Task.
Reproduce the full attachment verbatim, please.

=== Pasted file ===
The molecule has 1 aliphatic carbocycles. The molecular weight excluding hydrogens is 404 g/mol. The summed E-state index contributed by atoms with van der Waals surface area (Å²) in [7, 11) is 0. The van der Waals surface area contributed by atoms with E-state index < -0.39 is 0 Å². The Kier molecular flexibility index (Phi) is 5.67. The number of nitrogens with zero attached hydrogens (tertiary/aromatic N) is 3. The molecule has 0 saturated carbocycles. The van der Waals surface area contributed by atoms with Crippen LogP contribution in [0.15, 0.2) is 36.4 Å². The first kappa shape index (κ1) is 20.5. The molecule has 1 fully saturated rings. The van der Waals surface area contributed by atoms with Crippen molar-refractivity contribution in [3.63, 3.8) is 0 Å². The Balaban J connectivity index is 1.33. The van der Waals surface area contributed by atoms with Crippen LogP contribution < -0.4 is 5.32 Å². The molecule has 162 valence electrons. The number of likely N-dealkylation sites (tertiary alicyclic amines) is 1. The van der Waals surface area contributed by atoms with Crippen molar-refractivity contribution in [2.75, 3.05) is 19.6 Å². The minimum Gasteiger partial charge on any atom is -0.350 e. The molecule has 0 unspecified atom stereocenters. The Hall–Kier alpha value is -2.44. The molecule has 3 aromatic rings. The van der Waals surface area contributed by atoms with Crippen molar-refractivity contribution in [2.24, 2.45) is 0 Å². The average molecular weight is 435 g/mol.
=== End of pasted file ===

The molecule has 1 aliphatic carbocycles. The molecular weight excluding hydrogens is 404 g/mol. The summed E-state index contributed by atoms with van der Waals surface area (Å²) in [7, 11) is 0. The van der Waals surface area contributed by atoms with E-state index < -0.39 is 0 Å². The Kier molecular flexibility index (Phi) is 5.67. The number of nitrogens with zero attached hydrogens (tertiary/aromatic N) is 3. The molecule has 0 saturated carbocycles. The van der Waals surface area contributed by atoms with Crippen LogP contribution in [0.15, 0.2) is 36.4 Å². The first kappa shape index (κ1) is 20.5. The molecule has 1 fully saturated rings. The van der Waals surface area contributed by atoms with Crippen molar-refractivity contribution in [3.63, 3.8) is 0 Å². The Balaban J connectivity index is 1.33. The van der Waals surface area contributed by atoms with Crippen LogP contribution < -0.4 is 5.32 Å². The molecule has 162 valence electrons. The number of likely N-dealkylation sites (tertiary alicyclic amines) is 1. The van der Waals surface area contributed by atoms with Crippen molar-refractivity contribution in [2.75, 3.05) is 19.6 Å². The minimum Gasteiger partial charge on any atom is -0.350 e. The molecule has 0 unspecified atom stereocenters. The Hall–Kier alpha value is -2.44. The molecule has 3 aromatic rings. The van der Waals surface area contributed by atoms with Crippen molar-refractivity contribution in [2.24, 2.45) is 0 Å². The average molecular weight is 435 g/mol.